LONDON, Ohio - AgrAbility bus service and the newest trends in growing crops for biofuel production are two of many agriculture-related topics scheduled for this year's Farm Science Review Sept. 20-22.
Sponsored by Ohio State University's College of Food, Agricultural and Environmental Sciences, OSU Extension and the Ohio Agricultural Research and Development Center, FSR is expected to attract 140,000 visitors from all over the country and Canada to Molly Caren Agricultural Center.
In addition to educational programs, visitors can see more than 4,000 product lines from 600 commercial exhibitors and learn the latest in agricultural research, conservation, family and nutrition, and gardening and landscape topics.
Extension experts will help producers evaluate biofuel cropping options best suited for Ohio's climate and soil types.
"The sweet sorghum is really interesting," said Harold Watters, OSU Extension educator and coordinator of the agronomic crops team. "It's an annual crop and we can plant it with our current equipment, but we'll harvest it a little differently. You'll harvest the whole plant and take it to an ethanol production facility."
He said the crop has great promise in Ohio, although he does not anticipate it replacing corn as the main feedstock for the state's ethanol plants.
"For us to participate we will need a crop that can be incorporated into our current systems," he said. "That's why I think that something like sweet sorghum that can be grown in a corn-soybean rotation in place of some of our corn. It's an annual crop so we can opt in and out as acres are needed.
Similarly, Watters said farmers could potentially harvest more of the plant material for biofuels production than just the grain or oilseed itself.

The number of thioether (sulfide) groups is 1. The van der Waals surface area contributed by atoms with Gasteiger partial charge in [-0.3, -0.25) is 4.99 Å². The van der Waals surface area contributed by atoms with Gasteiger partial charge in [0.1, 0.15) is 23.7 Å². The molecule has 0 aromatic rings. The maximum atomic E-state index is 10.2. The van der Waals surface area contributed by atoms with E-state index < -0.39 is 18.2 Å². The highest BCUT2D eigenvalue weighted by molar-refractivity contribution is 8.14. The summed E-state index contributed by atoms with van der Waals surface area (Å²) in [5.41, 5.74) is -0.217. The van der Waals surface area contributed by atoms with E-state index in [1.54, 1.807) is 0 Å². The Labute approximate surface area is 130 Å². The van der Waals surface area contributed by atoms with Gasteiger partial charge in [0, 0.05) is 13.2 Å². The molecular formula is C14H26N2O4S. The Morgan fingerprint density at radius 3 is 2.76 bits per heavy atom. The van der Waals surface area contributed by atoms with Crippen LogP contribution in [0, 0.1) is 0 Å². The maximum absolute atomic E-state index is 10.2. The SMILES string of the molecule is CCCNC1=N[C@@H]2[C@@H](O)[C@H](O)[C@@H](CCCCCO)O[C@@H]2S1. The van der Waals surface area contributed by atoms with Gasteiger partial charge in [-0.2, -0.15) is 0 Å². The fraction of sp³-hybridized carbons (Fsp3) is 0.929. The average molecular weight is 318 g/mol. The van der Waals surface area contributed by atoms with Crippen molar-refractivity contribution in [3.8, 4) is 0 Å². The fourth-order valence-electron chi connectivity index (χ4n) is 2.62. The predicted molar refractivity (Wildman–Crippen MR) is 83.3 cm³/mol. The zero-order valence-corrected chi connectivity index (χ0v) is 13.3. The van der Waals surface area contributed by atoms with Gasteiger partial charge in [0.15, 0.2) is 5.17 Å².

"Corn stalks and stover can go into cellulosic facilities," he said. "My concerns are that we remove too much plant material from the fields in those systems."
In addition to corn for ethanol and soybeans for biodiesel, plots will feature biofuels-production applications for wheat, sunflowers, switchgrass, sorghum and even trees.
Members of the Agronomic Crops Team will be on hand in the plots between the parking lot and Gate C all three days to discuss these and other production-related issues with farmers, outside the biofuels arena.
Watters said demonstrations focus on helping farmers do a better job producing corn and soybeans, as well as incorporating new crops geared toward biofuels production.
People with disabilities can travel to the field demonstrations this year for the first time on an AgrAbility bus noon to 4 p.m. daily.
The bus will pick up people at the main shuttle location near the administration headquarters building.
The new service is in addition to the usual tractor and wagon shuttle to be used by most people.
"This is a great opportunity for farmers faced with the challenges of a disability to get out to the field demonstrations and see new tillage and harvesting equipment, and take a look at new crop production techniques and strategies," said Kent McGuire, Ohio AgrAbility Program coordinator in the Department of Food, Agricultural and Biological Engineering.
"The idea of the AgrAbility Bus came about because of suggestions from some of our Ohio AgrAbility clients in wheelchairs," McGuire said. "They wanted to go out to the field demonstrations, however needed an alternative means to get there. Farm Science Review staff mentioned that they had had a few requests as well. So we worked together to come up with a solution to meet the needs of those individuals and anyone else who wanted to enjoy the field demonstrations."
Pre-show tickets are on sale for $5 at the OSU Extension office and at local agribusinesses. Tickets are $8 at the gate. Children 5 and younger are admitted free.
Hours are 8 a.m. to 5 p.m. Sept. 20-21 and 8 a.m. to 4 p.m. Sept. 22.
For more information, visit the Farm Science Review online at fsr.osu.edu.